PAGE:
Another shout out to Megan's sister, Bonnie, who despite not really reading this blog, gets referenced in most posts. We love Labonna Jean.

We are so curious to find out what that tower in the distance is (perhaps next week?). James was so disappointed that he wouldn't be here to see it up close, but is counting on us to not only find out what it is, but to also go to the top of the tower. Only time will tell.

more love for the interesting things you can see in ano 2008, west village

It appears I am not the only fan of iron dragons...

This is one of the many very-pointy buildings you can find in the west village. Megan was absolutely baffled by them - I mean, what will fit in that tiny corner space?!! Her best guess for this Laser Hair Removal place was tweezers. Gotta love her.

Tiles for America (a 9-11 memorial) was touching.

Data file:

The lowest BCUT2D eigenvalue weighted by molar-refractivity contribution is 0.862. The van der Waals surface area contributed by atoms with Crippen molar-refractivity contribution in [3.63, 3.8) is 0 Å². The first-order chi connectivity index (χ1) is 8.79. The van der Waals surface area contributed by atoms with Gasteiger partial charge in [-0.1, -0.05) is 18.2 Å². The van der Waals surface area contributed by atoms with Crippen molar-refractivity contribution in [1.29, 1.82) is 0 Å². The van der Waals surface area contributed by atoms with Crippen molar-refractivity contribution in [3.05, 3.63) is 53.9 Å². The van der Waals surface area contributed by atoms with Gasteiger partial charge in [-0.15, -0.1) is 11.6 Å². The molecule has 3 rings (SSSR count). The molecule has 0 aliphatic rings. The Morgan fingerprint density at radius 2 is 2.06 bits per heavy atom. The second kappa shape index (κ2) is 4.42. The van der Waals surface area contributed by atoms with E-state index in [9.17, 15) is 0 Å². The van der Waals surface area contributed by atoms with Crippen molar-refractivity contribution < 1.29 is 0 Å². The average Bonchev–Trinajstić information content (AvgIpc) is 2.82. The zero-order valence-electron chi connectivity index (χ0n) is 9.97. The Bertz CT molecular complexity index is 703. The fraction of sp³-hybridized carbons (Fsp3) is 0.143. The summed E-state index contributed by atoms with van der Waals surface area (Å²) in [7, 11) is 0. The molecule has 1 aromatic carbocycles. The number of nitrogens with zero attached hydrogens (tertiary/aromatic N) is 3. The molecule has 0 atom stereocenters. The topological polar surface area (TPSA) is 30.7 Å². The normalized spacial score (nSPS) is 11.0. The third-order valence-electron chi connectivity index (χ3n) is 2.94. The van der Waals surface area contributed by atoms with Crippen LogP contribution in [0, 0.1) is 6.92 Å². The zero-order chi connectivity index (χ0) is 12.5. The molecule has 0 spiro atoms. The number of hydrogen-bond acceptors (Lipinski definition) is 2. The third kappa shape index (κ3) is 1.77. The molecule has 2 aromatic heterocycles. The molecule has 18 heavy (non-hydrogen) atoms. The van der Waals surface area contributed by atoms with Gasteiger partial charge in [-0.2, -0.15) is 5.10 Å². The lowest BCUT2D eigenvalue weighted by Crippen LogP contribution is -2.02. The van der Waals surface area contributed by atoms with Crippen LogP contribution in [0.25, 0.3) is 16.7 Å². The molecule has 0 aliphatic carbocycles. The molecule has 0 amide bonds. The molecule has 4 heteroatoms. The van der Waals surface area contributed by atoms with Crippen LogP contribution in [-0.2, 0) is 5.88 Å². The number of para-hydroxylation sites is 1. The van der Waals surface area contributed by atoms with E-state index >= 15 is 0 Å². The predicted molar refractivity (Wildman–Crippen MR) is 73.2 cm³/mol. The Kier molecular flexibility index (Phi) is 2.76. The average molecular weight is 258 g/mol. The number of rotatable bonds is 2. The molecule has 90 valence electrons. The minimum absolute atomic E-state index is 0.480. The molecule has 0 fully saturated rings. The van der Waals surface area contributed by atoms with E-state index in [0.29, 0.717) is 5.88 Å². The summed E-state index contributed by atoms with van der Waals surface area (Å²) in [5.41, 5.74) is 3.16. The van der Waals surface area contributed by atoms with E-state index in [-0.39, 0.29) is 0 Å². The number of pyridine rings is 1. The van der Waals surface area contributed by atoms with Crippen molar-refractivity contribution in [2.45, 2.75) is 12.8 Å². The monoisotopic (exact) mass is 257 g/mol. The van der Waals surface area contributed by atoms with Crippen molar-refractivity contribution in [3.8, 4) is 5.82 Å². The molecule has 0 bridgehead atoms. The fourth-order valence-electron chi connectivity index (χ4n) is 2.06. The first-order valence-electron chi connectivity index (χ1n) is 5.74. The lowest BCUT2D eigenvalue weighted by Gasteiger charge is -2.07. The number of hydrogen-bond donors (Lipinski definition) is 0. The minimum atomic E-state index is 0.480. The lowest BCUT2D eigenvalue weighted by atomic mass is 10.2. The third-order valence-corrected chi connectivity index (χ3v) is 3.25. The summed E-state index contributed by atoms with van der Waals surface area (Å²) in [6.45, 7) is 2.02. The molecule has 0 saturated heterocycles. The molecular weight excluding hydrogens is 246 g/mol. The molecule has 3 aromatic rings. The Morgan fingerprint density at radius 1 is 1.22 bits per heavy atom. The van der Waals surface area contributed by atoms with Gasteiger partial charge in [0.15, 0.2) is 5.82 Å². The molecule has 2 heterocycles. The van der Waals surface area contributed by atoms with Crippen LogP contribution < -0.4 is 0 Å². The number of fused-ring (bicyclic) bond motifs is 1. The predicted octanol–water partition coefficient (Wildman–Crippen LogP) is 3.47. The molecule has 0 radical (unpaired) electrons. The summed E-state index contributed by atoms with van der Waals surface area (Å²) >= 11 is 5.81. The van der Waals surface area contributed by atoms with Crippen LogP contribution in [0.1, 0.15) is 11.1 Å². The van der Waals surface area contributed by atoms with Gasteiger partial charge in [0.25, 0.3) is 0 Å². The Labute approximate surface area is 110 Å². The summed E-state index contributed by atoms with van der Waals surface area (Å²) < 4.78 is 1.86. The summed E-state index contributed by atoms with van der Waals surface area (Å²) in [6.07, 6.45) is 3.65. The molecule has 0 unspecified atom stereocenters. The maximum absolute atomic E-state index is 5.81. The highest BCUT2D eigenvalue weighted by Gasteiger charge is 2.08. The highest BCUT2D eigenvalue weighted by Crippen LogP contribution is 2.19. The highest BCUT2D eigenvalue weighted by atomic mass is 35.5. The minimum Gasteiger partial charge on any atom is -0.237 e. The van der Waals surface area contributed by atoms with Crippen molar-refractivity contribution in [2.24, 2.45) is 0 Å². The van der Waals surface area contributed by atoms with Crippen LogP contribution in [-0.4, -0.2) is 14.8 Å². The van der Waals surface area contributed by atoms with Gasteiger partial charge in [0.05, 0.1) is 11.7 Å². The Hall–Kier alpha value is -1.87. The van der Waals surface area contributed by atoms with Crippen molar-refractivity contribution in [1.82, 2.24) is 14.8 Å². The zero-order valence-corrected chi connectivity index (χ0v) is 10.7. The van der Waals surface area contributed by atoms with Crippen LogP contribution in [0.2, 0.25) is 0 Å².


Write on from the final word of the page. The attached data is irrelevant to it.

More West Village house love - this one had a red door, red windows, a swirly iron gate AND a vine-covered wall. Love it!

Last but not least, Meg and I attempt to recreate a disturbing statue. Gut-busting laughter ensues.

But WAIT ... you didn't think we would skip out on the Doughnut Plant, do you? Not when it was a mere subway ride, cab ride and brief walk away! This was James' maiden voyage to the DP.

This is Mark Israel, the owner of the DP. We have always wanted to meet him and lo and behold, there he was! Standing only feet away as we devoured doughnuts like animals. I got the courage to speak to him, and when he recommended the Rose Petal doughnut, we went back for more. After all, the Rose Petal doughnuts are only offered once a year. They were suprisingly delicious for something that tasted exactly like what you would expect a rose to taste like. Thanks, Mark!

We left happy.

and a feeling a little sick.

See you next week!